Once you have more control over the speed, you'll also want to think about the depth of the vibrato, too. Besides pulsing the air, vibrato also very slightly bends the pitch when the airstream is changed, although it's fast and subtle enough that we don't perceive it as a bad kind of pitch bending. To visualize this concept, try thinking of the note as a straight line and the vibrato as a wavy line which is juxtaposed on the straight line.  Using this imagery, you can have several different types of vibrato, such as:

- vibrato that spikes above the note line.  Since it pushes the pitch up , this kind of vibrato is good for low register notes, where we have a tendency to go flat.

- vibrato that dips below the note line.  This is good for high register stuff, to keep us from going sharp.  It makes a very rich, warm sound and is a type of vibrato that the famous flutist Julius Baker often used.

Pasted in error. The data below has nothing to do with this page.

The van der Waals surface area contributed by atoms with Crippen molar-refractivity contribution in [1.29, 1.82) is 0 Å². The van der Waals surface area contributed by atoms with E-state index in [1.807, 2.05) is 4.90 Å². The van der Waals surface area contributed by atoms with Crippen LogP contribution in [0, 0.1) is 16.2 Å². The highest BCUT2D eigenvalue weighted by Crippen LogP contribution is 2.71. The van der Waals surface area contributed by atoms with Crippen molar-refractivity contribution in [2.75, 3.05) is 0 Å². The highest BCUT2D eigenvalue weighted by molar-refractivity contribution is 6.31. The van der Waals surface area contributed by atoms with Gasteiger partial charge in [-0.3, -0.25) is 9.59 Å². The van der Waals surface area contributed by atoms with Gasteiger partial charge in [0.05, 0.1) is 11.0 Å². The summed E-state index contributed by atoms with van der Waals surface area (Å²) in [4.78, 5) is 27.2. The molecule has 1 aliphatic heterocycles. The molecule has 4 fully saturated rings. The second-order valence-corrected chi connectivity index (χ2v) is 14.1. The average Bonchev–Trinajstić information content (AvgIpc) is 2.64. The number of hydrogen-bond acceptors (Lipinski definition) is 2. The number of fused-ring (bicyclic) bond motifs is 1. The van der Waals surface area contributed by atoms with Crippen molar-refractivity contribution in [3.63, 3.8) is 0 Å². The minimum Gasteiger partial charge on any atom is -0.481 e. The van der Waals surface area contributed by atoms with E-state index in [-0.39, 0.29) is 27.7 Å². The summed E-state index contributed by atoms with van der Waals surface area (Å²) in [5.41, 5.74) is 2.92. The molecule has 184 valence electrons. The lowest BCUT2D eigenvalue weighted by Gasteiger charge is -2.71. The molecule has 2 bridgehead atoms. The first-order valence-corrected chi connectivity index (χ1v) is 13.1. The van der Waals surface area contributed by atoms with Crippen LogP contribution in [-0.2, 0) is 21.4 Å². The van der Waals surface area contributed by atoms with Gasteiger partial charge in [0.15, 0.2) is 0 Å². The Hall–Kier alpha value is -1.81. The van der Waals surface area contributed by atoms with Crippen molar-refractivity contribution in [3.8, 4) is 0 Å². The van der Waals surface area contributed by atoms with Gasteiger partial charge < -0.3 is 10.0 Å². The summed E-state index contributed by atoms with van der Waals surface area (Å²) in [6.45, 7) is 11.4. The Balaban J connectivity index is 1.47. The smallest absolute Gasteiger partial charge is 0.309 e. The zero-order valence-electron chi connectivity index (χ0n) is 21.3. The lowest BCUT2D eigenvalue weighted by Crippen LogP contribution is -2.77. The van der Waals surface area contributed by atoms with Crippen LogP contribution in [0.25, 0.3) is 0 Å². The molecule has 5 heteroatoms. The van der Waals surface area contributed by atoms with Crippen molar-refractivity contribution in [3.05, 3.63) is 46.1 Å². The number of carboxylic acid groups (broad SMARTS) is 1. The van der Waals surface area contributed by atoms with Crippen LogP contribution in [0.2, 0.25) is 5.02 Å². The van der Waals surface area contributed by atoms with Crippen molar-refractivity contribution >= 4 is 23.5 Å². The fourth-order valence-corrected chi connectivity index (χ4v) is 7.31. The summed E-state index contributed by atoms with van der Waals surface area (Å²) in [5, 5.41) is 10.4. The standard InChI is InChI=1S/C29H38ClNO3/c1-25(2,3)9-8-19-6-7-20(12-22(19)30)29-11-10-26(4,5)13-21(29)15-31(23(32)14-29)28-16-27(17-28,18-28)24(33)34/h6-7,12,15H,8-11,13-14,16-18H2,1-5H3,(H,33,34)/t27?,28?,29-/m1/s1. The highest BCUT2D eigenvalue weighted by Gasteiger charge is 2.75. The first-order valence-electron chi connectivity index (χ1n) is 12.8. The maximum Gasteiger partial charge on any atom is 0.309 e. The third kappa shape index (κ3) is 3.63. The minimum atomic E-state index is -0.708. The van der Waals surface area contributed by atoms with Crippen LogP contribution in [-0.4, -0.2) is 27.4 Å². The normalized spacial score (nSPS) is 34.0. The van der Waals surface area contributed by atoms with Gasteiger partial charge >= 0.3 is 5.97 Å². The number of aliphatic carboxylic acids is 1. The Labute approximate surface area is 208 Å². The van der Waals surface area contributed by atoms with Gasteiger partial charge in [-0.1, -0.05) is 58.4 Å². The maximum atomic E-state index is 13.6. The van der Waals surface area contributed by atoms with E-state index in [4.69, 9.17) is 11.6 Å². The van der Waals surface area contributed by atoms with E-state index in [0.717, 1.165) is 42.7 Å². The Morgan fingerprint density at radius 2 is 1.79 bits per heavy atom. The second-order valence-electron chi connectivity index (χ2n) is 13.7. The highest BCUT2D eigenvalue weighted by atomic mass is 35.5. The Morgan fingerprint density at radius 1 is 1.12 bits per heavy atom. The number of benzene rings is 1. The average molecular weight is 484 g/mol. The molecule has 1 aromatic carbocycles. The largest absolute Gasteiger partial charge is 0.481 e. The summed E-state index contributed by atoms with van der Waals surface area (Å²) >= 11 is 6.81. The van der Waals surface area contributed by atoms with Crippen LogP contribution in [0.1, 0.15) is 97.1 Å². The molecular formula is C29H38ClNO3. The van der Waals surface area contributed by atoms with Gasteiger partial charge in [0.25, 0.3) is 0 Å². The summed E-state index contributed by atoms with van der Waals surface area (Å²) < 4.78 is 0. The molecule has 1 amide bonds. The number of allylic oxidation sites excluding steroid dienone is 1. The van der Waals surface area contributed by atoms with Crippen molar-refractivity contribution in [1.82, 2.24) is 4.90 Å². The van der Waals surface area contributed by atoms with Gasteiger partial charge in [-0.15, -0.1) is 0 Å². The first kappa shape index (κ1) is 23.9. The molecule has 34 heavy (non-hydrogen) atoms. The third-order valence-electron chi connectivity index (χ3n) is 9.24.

- vibrato that's centered evenly on the note line.  This is good when you need shallow, barely-there vibrato that's contained in the center of the note and doesn't disturb the overall sound too much... ideal for very soft playing.

All these different vibratos are made by slight variations in how you pulse your vibrato - the more control you have, the easier it is to do.  As you can see, there's a vibrato type for every occasion.  By thinking of both the speed and depth aspects, you should be able to learn a controllable vibrato that will beautify and vary your sound.

Next, there's the question of when to use vibrato. Your goal is to have vibrato that you can bring in and out of notes, so it's not like you have an "on" and "off" switch where you're either using a steady vibrato or no vibrato at all.  Vibrato on every note is too much, so choose when to use vibrato very carefully. Sometimes on long notes, you might try adding vibrato late, or starting with vibrato and taking it out... there's a whole world of possibilities to try, so try switching it up a lot, according to what sounds right for the kind of music you're playing.  Imitating what other musicians do on recordings is vital for absorbing how to best use vibrato.  It doesn't have to be just classical musicians you listen to: next time you're listening to a song on the radio, listen to how the singer uses vibrato.